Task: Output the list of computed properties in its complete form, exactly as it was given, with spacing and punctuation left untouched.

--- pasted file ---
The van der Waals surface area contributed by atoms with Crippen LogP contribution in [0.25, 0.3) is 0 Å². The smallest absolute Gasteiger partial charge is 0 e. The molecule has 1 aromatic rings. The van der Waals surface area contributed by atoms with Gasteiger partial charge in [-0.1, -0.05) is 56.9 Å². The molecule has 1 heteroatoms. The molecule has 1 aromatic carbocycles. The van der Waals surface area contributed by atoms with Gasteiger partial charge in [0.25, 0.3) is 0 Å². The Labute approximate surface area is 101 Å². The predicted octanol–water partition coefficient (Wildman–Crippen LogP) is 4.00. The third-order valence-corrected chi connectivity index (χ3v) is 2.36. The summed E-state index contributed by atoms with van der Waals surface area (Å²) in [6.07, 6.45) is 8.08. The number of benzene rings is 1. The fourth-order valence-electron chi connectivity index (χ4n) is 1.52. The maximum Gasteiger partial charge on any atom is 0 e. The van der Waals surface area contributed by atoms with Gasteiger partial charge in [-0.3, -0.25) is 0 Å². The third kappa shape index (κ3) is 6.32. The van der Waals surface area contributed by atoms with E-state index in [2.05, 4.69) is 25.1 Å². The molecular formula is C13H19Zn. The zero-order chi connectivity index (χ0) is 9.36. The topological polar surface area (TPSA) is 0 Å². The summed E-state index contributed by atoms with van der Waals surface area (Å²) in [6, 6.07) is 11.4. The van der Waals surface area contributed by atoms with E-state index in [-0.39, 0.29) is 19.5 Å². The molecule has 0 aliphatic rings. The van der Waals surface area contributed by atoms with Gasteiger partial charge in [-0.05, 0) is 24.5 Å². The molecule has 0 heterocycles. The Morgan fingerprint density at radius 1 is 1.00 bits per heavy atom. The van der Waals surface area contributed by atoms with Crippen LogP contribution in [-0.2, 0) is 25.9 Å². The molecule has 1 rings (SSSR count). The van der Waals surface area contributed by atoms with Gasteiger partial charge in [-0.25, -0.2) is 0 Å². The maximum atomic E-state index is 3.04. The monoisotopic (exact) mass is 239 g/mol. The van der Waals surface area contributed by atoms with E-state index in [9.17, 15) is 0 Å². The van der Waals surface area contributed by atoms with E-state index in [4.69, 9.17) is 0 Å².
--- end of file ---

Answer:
The van der Waals surface area contributed by atoms with Crippen LogP contribution in [0.25, 0.3) is 0 Å². The smallest absolute Gasteiger partial charge is 0 e. The molecule has 1 aromatic rings. The van der Waals surface area contributed by atoms with Gasteiger partial charge in [-0.1, -0.05) is 56.9 Å². The molecule has 1 heteroatoms. The molecule has 1 aromatic carbocycles. The van der Waals surface area contributed by atoms with Gasteiger partial charge in [0.25, 0.3) is 0 Å². The Labute approximate surface area is 101 Å². The predicted octanol–water partition coefficient (Wildman–Crippen LogP) is 4.00. The third-order valence-corrected chi connectivity index (χ3v) is 2.36. The summed E-state index contributed by atoms with van der Waals surface area (Å²) in [6.07, 6.45) is 8.08. The number of benzene rings is 1. The fourth-order valence-electron chi connectivity index (χ4n) is 1.52. The maximum Gasteiger partial charge on any atom is 0 e. The van der Waals surface area contributed by atoms with Gasteiger partial charge in [-0.3, -0.25) is 0 Å². The third kappa shape index (κ3) is 6.32. The van der Waals surface area contributed by atoms with E-state index in [2.05, 4.69) is 25.1 Å². The molecular formula is C13H19Zn. The zero-order chi connectivity index (χ0) is 9.36. The topological polar surface area (TPSA) is 0 Å². The summed E-state index contributed by atoms with van der Waals surface area (Å²) in [6, 6.07) is 11.4. The van der Waals surface area contributed by atoms with E-state index in [-0.39, 0.29) is 19.5 Å². The molecule has 0 aliphatic rings. The van der Waals surface area contributed by atoms with Gasteiger partial charge in [-0.05, 0) is 24.5 Å². The molecule has 0 heterocycles. The Morgan fingerprint density at radius 1 is 1.00 bits per heavy atom. The van der Waals surface area contributed by atoms with Crippen LogP contribution in [-0.2, 0) is 25.9 Å². The molecule has 1 rings (SSSR count). The van der Waals surface area contributed by atoms with Gasteiger partial charge in [-0.25, -0.2) is 0 Å². The maximum atomic E-state index is 3.04. The monoisotopic (exact) mass is 239 g/mol. The van der Waals surface area contributed by atoms with E-state index in [9.17, 15) is 0 Å². The van der Waals surface area contributed by atoms with E-state index in [4.69, 9.17) is 0 Å².